Welcome to my hi-tech Special Needs music classroom, where the abilities and creative nature of the Special Needs student brightly shine! In this article I will introduce you to the gear and techniques I use in my classroom set up.
Essential gear; essential portability.
Before I begin discussing all the wonderful and enabling hi-tech gear I use with my students, I have to confess that the first task I have a class do when we begin a semester of music is the rather low-tech exercise of clicking drumsticks together in order to learn to play accurate rhythms as a group. Various rhythms are played to different musical accompaniments and we also do call and response. Through these activities, the students learn how to focus on playing rhythms accurately and clearly, while learning to listen to each other as an ensemble. In presenting this exercise first, I can emphasize the importance of always putting the music before the technology. This crucial concept is stressed throughout the semester. All of my students understand that the technology is there to serve the music, not the other way around.
How’s that for hi-tech?!
The presence of the Paraprofessionals that accompany each class that I teach is invaluable. They are the unsung heroes of the Special Needs classroom. They know the students best because they’re with them all day, every day. Their assistance has been invaluable to me on countless occasions; helping me better understand a student, and even at times preventing a situation amongst students from escalating.
In this day of very powerful laptops, my MBP can support every technological need I have in the classroom. I carry it into the classroom under my arm, open it up, and a world of teaching and music-making materials are at my disposal:
My iTunes library; my collection of videos, featuring orchestras, bands, and artists of note; photos of instruments from genres and cultures from around the world, to name a few.
Bela Fleck playing with African musicians in Africa. From the DVD “Throw Down Your Heart”
Then there are the various music making software and plug-ins that reside in my MBP, including GarageBand and Logic Studio. I should note that my iTunes and video libraries reside on LaCie Rikiki and LaCie Rugged external drives, respectively.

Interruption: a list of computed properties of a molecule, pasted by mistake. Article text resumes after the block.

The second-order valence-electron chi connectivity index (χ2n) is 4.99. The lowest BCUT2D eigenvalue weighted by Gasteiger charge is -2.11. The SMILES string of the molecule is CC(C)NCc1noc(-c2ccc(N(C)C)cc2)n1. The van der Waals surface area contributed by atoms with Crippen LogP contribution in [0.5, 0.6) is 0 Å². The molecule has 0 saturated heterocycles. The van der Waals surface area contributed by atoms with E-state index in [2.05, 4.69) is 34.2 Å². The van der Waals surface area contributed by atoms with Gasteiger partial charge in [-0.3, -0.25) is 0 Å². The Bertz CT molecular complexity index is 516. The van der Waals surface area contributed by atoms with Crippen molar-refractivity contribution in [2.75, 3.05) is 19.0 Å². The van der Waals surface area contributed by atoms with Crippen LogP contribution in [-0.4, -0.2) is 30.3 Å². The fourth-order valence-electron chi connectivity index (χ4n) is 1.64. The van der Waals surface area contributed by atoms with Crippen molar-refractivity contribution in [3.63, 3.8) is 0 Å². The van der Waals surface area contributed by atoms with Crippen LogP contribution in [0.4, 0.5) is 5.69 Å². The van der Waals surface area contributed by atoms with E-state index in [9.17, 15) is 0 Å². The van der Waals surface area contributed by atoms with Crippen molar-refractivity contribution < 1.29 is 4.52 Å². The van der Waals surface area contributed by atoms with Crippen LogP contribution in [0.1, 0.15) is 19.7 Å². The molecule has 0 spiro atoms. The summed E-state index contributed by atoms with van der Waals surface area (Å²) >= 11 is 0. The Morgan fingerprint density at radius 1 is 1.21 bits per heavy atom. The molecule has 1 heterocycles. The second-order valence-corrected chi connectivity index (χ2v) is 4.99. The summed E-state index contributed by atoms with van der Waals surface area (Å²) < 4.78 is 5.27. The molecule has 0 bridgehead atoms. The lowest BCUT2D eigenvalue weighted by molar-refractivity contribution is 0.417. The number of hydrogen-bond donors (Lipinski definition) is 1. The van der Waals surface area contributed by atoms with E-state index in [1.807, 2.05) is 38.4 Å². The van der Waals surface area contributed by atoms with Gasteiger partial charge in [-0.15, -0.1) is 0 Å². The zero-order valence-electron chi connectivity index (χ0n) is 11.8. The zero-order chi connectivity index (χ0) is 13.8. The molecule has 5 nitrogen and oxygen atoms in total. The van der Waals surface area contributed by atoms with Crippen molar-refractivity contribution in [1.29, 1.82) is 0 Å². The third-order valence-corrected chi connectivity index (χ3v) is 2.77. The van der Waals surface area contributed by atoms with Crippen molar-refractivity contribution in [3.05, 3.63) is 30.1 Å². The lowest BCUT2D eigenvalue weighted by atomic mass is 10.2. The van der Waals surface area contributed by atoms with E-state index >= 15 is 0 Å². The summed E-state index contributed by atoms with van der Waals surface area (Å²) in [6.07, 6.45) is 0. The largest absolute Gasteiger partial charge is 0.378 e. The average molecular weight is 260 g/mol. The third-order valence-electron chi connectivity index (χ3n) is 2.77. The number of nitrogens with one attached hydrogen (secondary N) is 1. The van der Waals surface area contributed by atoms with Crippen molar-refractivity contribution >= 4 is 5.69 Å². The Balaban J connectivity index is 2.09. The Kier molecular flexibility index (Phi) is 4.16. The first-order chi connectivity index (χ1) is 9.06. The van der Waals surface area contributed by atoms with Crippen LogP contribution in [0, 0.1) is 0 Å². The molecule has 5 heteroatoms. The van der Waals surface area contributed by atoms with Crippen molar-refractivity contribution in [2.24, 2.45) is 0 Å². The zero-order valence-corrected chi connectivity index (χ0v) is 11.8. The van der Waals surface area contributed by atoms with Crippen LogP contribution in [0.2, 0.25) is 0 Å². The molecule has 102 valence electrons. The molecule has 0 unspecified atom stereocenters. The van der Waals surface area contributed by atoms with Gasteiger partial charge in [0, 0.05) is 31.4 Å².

Whether it's providing vibrant, full and varied sounds with its Software Instruments, supplying additional accompaniments and fuller harmonies through the use of Environment objects, using the effects plug-ins, or even just using the Mixer to balance the audio of several iPads, for instance, Logic Studio is the integral tool that I rarely do without. It enables me to set up a classroom band, using iPads and other MIDI and audio devices that the students can use to play music together, and it all runs through and gets processed by Logic Studio.
With their knobs, sliders, pads and keyboards, these powerful gems provide great fun and flexibility to the student, especially when used with Logic’s Environment. Most of these devices feature materials that have pleasant tactile qualities, making them more attractive to the students. Some of the devices I use are M-Audio’s Axiom 61 and Trigger Finger, Akai’s MPD 24, LPD8 and LPK25 and Roland’s LPD-6. Notice that most of these are small, bus-powered devices that are easy to carry and set up; I just connect them to my MBP via a powered USB hub. The students love to hear the changes in sound that occur when they move a control on one of these devices that’s routed to a parameter on a software instrument, or effects plug-in, for example. Pads and/or keys on these devices can trigger multiple notes and software instruments for rich textures and harmonies.
Two very light-weight plug and play devices from Akai.
I always carry a Shure SM-58, and the very portable, great sounding Apogee One with me. Most students love to use a mic. Even non-verbal students who are usually silent are encouraged to try to utter sounds and words when presented with one.
My school now has a Smartboard in every room, so I go through those speakers, but I have a pair of Akai RPM3’s as a backup.
I take up to eight (first generation) iPads with me into a class, depending on the activity planned for the group. They are outfitted with Otterbox cases, for protection and easier handling by the students. (The rubber covers prevent them from sliding on the desk).
These iPads have quickly become the most versatile and enabling devices in my music program. I can use them either as audio or MIDI devices. I can do entire lessons based on just one app. I have entire classes rehearsing ensemble pieces using iPads exclusively. (More about some of the apps I use can be found here).
For the best classroom ensemble experience, I can set up my MOTU 8pre and run the audio of the iPads through it and into Logic. I can also set up a wireless network for wireless MIDI connectivity. I sometimes go with wired MIDI via Apple’s Camera Connection Kit, the E-MU Xmidi 1x1 and Xmidi 2x2.
As stated above, the technology serves the music. All of the wonderful tech gear I’ve mentioned combine for an end result which enables the student to get passed the technical barriers that learning traditional instruments present, and right into a hands-on experience of learning and executing the meaningful concepts that have always made music an invaluable and highly advantageous learning endeavor.